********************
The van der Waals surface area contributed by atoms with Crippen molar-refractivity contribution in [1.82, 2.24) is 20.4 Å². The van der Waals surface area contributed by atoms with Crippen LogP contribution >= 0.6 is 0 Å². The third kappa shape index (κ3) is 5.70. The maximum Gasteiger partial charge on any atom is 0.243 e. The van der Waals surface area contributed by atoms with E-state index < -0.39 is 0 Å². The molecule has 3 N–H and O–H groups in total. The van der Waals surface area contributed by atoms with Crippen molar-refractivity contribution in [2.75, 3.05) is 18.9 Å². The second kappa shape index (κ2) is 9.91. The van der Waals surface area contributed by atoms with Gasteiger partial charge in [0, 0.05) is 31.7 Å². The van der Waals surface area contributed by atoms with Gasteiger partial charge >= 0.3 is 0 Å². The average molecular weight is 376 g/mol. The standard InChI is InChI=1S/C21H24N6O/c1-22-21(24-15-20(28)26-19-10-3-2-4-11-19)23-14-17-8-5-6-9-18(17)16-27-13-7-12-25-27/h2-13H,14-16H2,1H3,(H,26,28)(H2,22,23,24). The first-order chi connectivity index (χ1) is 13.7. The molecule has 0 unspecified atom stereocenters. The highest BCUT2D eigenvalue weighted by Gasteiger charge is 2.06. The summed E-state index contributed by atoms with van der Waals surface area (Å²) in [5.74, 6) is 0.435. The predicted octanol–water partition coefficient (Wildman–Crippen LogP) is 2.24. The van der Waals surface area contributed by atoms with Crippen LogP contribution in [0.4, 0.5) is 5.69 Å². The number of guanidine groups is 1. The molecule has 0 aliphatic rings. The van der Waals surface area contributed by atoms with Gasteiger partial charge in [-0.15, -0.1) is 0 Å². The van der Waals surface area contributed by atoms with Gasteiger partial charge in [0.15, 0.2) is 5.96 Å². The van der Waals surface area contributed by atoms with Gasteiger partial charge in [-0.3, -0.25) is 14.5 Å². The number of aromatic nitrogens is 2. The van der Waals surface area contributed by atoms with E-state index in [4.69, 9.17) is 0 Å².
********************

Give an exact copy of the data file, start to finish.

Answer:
The van der Waals surface area contributed by atoms with Crippen molar-refractivity contribution in [1.82, 2.24) is 20.4 Å². The van der Waals surface area contributed by atoms with Crippen LogP contribution >= 0.6 is 0 Å². The third kappa shape index (κ3) is 5.70. The maximum Gasteiger partial charge on any atom is 0.243 e. The van der Waals surface area contributed by atoms with E-state index < -0.39 is 0 Å². The molecule has 3 N–H and O–H groups in total. The van der Waals surface area contributed by atoms with Crippen molar-refractivity contribution in [2.75, 3.05) is 18.9 Å². The second kappa shape index (κ2) is 9.91. The van der Waals surface area contributed by atoms with Gasteiger partial charge in [0, 0.05) is 31.7 Å². The van der Waals surface area contributed by atoms with Gasteiger partial charge >= 0.3 is 0 Å². The average molecular weight is 376 g/mol. The standard InChI is InChI=1S/C21H24N6O/c1-22-21(24-15-20(28)26-19-10-3-2-4-11-19)23-14-17-8-5-6-9-18(17)16-27-13-7-12-25-27/h2-13H,14-16H2,1H3,(H,26,28)(H2,22,23,24). The first-order chi connectivity index (χ1) is 13.7. The molecule has 0 unspecified atom stereocenters. The highest BCUT2D eigenvalue weighted by Gasteiger charge is 2.06. The summed E-state index contributed by atoms with van der Waals surface area (Å²) in [5.74, 6) is 0.435. The predicted octanol–water partition coefficient (Wildman–Crippen LogP) is 2.24. The van der Waals surface area contributed by atoms with Crippen LogP contribution in [0.4, 0.5) is 5.69 Å². The number of guanidine groups is 1. The molecule has 0 aliphatic rings. The van der Waals surface area contributed by atoms with Gasteiger partial charge in [-0.15, -0.1) is 0 Å². The van der Waals surface area contributed by atoms with Gasteiger partial charge in [0.15, 0.2) is 5.96 Å². The van der Waals surface area contributed by atoms with Gasteiger partial charge in [-0.3, -0.25) is 14.5 Å². The number of aromatic nitrogens is 2. The van der Waals surface area contributed by atoms with E-state index in [4.69, 9.17) is 0 Å².